17. On June 25, 1994, the loan was reorganized. Mr. Jobe promised to pay Nestor all of the weight gain proceeds received from sales of cattle.

18. In 1994 Mr. Jobe entered into two such cattle gain contracts.

19. Mr. Jobe received $4,000.00 in proceeds from the first cattle gain contract. He failed to pay any of the proceeds to Nestor. Instead, he lent the money to his nephew.

20. Mr. Jobe then promised Nestor that he would repay the loan with proceeds from the sale of his wife's property in California. In fact, his wife owned no such property. It had been turned over to the co-obligor on the note, Jack Hill, in 1971-72 in return for Hill's assuming the payments.

21. Mr. Jobe has had several opportunities, besides the cattle gain proceeds, to make repayment to Nestor. He has chosen not to do so. He received $1,500.00 from the cash surrender values of insurance policies in 1994. He received $5,000.00 for cattle grazing rights in 1995. In addition, he testified that the farm has other income making potential, other than the grazing contract, but he has not pursued any of them.

Mr. Jobe is physically fit and in his early 50's. He is employable, but has not actively sought employment. He prefers instead to sit at home and draw his Army retirement pay while his wife works and he proposes to pay 4% to unsecured creditors.


1. Have the Debtors met the "Best Efforts" test of 11 U.S.C. § 1325(b) (1)?

2. Have the Debtors filed their Chapter 13 Plan in good faith under 11 U.S.C. § 1325(a) (3)?

Conclusions of Law

1. The "Best Efforts" test under 11 U.S.C. § 1325(b) (1).

The Eighth Circuit in In re Estus established a non-exclusive list of factors that are relevant in determining the "good faith" of the debtor under the "totality of the circumstances" of the case.[2] However, in 1984 the Bankruptcy Code was amended to include *826 11 U.S.C. § 1325(b). This provision "subsumed most of the financially-based objections to confirmation under § 1325(a) (3) that had been recognized under In re Estus". In re Sitarz, 150 B.R. 710, 721 (Bankr.D.Minn.1993). See also, Education Assistance Corp. v. Zellner, 827 F.2d 1222, 1227 (8th Cir. 1987). One of the Estus factors, i.e. the debtor's employment history and earning capabilities, is pertinent to the case at hand, but arguably is financially-based. Even so, some courts have continued to apply all the Estus factors in determining "good faith" under Section 1325(a) (3). Matter of Strauss, 184 B.R. 349 (Bankr.D.Neb.1995); Matter of Tobiason, 185 B.R. 59 (Bankr. D.Neb.1995). Many other courts have opted to apply the Section 1325(b) "best efforts" or "ability to pay" to pay test when considering financial factors. Sitarz, 150 B.R. at 717; Zellner, 827 F.2d at 1227; In re Killough, 900 F.2d 61, 64 (5th Cir.1990); In re O'Brien, 181 B.R. 71, 75 (Bankr.D.Ariz.1995); In re Heath, 182 B.R. 557, 559 (9th Cir. BAP 1995) citing, In re Anderson, 21 F.3d 355 (9th Cir.1994); In re Dunning, 157 B.R. 51 (Bankr.W.D.N.Y.1993). This Court considers ability to pay equally relevant under both.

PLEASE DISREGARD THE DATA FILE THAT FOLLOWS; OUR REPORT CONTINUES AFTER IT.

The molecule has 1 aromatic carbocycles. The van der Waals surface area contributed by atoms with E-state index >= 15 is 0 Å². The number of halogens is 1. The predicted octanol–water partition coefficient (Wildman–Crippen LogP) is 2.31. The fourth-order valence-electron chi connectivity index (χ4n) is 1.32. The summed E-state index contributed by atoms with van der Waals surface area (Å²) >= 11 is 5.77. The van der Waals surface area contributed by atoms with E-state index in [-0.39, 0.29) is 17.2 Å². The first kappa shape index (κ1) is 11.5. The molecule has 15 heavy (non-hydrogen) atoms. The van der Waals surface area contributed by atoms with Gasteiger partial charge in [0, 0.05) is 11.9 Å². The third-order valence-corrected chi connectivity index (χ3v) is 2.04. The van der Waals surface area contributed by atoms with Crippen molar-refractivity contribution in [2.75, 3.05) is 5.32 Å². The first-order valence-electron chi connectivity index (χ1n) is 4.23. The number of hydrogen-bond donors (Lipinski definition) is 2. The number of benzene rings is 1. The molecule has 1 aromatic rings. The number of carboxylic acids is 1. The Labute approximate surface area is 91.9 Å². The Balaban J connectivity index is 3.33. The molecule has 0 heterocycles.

Section 1325(b) states,

"(1) If the trustee or holder of an allowed unsecured claim objects to the confirmation of the plan, then the court may not approve the plan unless, as of the effective date of the plan
(B) the plan provides that all the debtor's projected disposable income to be received in the three-year period beginning on the date that the first payment is due under the plan will be applied to make payments under the plan."

11 U.S.C. § 1325(b) (1) (B).

Thus, the Trustee or holder of an unsecured claim must object before the Court can apply the "best efforts" or "ability to pay" test. Heath, 182 B.R. at 560; Sitarz, 150 B.R. at 717. Jack Nestor has objected to confirmation. As such, these Debtors must be scrutinized to determine if they have met the "best efforts" requirement.

That test requires that all of the debtor's projected disposable income for a three-year period must be applied to the plan. If not, the debtor has not used his "best efforts".

The objecting party has the initial burden of establishing that the plan proposes less than full payment of the creditor's claim. 11 U.S.C. § 1325(b) (1) (A). See also, Zellner, 827 F.2d at 1226; Sitarz, 150 B.R. at 718. Clearly that is the case here as 4% is less than full payment.

Once that is established the debtor must show that all his projected disposable income has been dedicated to the plan. Killough, 900 F.2d at 64; Zellner, 827 F.2d at 1226; Sitarz, 150 B.R. at 718. Thus, what is encompassed in the definition of "projected disposable income" becomes crucial.

The term "disposable income" is statutorily defined in pertinent part as,

"(2) . . . income which is received by the debtor and which is not reasonably necessary to be expended
(A) for the maintenance or support of the debtor or a dependent of the debtor;"